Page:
Dubron laughed. And Jones once more “flunked” him and began afresh until he could talk the subject out without getting a nervous reaction from Dubron.

The idea is to deal with what others think of you, accept it and not be afraid to experience it.

“Somewhere over 50% of people will go off drugs just on this exercise,” Jones said. After 30 or 35 hours of searching for buttons, working them out and accepting them, “you really have a changed individual, a person who is open and willing to experience things in life.”

Other exercises involve one showing the entire communication process from intention (seeing that an idea goes where it is intended to go), attention (on part of receiver), duplication (understanding) and acknowledgement; another teaching a person to finish what he starts; one to teach a person how to study; and one to sensitize him about how he affects the conditions of his life.

“We work on the idea where a guy understands that he’s causing the conditions (of his life),” Jones said.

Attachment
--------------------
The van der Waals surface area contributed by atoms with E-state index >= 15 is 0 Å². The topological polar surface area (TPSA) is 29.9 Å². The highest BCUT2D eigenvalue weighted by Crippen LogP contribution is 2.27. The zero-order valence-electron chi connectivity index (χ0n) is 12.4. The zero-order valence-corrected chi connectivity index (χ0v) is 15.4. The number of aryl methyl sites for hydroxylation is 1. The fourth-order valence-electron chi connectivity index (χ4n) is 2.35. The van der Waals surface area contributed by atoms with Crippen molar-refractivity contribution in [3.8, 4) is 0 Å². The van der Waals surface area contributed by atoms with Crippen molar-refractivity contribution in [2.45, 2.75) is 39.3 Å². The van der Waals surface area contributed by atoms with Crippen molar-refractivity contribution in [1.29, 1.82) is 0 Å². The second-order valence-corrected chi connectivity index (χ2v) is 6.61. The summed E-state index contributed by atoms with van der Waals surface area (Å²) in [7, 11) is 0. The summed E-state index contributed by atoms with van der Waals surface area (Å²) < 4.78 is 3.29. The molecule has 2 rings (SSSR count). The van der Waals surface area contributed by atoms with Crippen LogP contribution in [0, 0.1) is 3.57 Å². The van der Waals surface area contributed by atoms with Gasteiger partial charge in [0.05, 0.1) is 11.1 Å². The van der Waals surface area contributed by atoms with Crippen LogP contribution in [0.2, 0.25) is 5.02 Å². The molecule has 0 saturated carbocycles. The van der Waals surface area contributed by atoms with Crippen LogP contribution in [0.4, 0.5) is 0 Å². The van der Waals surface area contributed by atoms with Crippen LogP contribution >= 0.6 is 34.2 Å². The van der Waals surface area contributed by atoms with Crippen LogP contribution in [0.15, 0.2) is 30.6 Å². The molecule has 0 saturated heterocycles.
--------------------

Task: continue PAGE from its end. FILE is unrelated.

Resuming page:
“If we do our job right, and we usually do, out of this you have someone who has got something together–with skills, participating, willing to experience the effects they’re creating, who takes responsibility for his own actions.”

“That is a rehabilitated individual.”

About 30 people live at Narconon New Life at any one time, and the idea is to work them through the program, not provide a permanent sheltered environment.

Many have undergone detoxification from a variety of drugs, including one 14-year-old boy who said he had taken everything from hashish and cocaine to LSD.

Although he resisted the idea of Narconon, he came at the suggestion of his father and after about three weeks began to get involved and interested.

His goal now, he said, is “to stay off drugs and be happy without them.”

Narconon is especially proud of its detoxification program for heroin addicts, which it says works without Methadone or any other similarly dependent drug.

Many addicts have left a legacy of affidavits testifying to the success of the program.

The program recently received a special commendation from the City Council in honor of its eighth year of work with drug and alcohol rehabilitation. The council resolution called it “unique and remarkably successful.”